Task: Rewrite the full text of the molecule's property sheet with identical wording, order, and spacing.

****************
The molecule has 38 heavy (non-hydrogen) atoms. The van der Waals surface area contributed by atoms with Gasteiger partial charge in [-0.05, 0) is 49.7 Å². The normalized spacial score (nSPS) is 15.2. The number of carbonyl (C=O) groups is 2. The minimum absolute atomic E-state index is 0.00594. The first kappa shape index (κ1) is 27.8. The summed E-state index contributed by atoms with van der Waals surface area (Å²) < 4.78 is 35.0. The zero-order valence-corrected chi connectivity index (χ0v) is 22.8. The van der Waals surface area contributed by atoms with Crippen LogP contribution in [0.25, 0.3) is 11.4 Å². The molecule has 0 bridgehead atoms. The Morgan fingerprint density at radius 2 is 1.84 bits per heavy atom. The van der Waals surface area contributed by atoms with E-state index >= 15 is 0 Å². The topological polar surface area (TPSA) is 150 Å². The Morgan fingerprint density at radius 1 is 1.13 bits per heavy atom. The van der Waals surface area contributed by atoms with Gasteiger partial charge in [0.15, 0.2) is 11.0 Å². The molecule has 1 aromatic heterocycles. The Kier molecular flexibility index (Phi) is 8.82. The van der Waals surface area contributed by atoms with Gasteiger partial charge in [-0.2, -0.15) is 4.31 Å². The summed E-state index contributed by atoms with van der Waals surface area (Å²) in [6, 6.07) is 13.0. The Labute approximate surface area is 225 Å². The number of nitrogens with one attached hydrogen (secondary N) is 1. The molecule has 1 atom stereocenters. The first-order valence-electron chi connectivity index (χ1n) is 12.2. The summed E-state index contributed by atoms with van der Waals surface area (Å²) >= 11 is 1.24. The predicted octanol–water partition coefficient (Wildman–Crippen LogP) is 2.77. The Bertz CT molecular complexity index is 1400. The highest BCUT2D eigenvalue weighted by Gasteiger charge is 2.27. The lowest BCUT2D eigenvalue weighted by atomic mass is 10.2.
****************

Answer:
The molecule has 38 heavy (non-hydrogen) atoms. The van der Waals surface area contributed by atoms with Gasteiger partial charge in [-0.05, 0) is 49.7 Å². The normalized spacial score (nSPS) is 15.2. The number of carbonyl (C=O) groups is 2. The minimum absolute atomic E-state index is 0.00594. The first kappa shape index (κ1) is 27.8. The summed E-state index contributed by atoms with van der Waals surface area (Å²) < 4.78 is 35.0. The zero-order valence-corrected chi connectivity index (χ0v) is 22.8. The van der Waals surface area contributed by atoms with Crippen LogP contribution in [0.25, 0.3) is 11.4 Å². The molecule has 0 bridgehead atoms. The Morgan fingerprint density at radius 2 is 1.84 bits per heavy atom. The van der Waals surface area contributed by atoms with E-state index >= 15 is 0 Å². The topological polar surface area (TPSA) is 150 Å². The Morgan fingerprint density at radius 1 is 1.13 bits per heavy atom. The van der Waals surface area contributed by atoms with Gasteiger partial charge in [0.15, 0.2) is 11.0 Å². The molecule has 1 aromatic heterocycles. The Kier molecular flexibility index (Phi) is 8.82. The van der Waals surface area contributed by atoms with Gasteiger partial charge in [-0.2, -0.15) is 4.31 Å². The summed E-state index contributed by atoms with van der Waals surface area (Å²) in [6, 6.07) is 13.0. The Labute approximate surface area is 225 Å². The number of nitrogens with one attached hydrogen (secondary N) is 1. The molecule has 1 atom stereocenters. The first-order valence-electron chi connectivity index (χ1n) is 12.2. The summed E-state index contributed by atoms with van der Waals surface area (Å²) >= 11 is 1.24. The predicted octanol–water partition coefficient (Wildman–Crippen LogP) is 2.77. The Bertz CT molecular complexity index is 1400. The highest BCUT2D eigenvalue weighted by Gasteiger charge is 2.27. The lowest BCUT2D eigenvalue weighted by atomic mass is 10.2.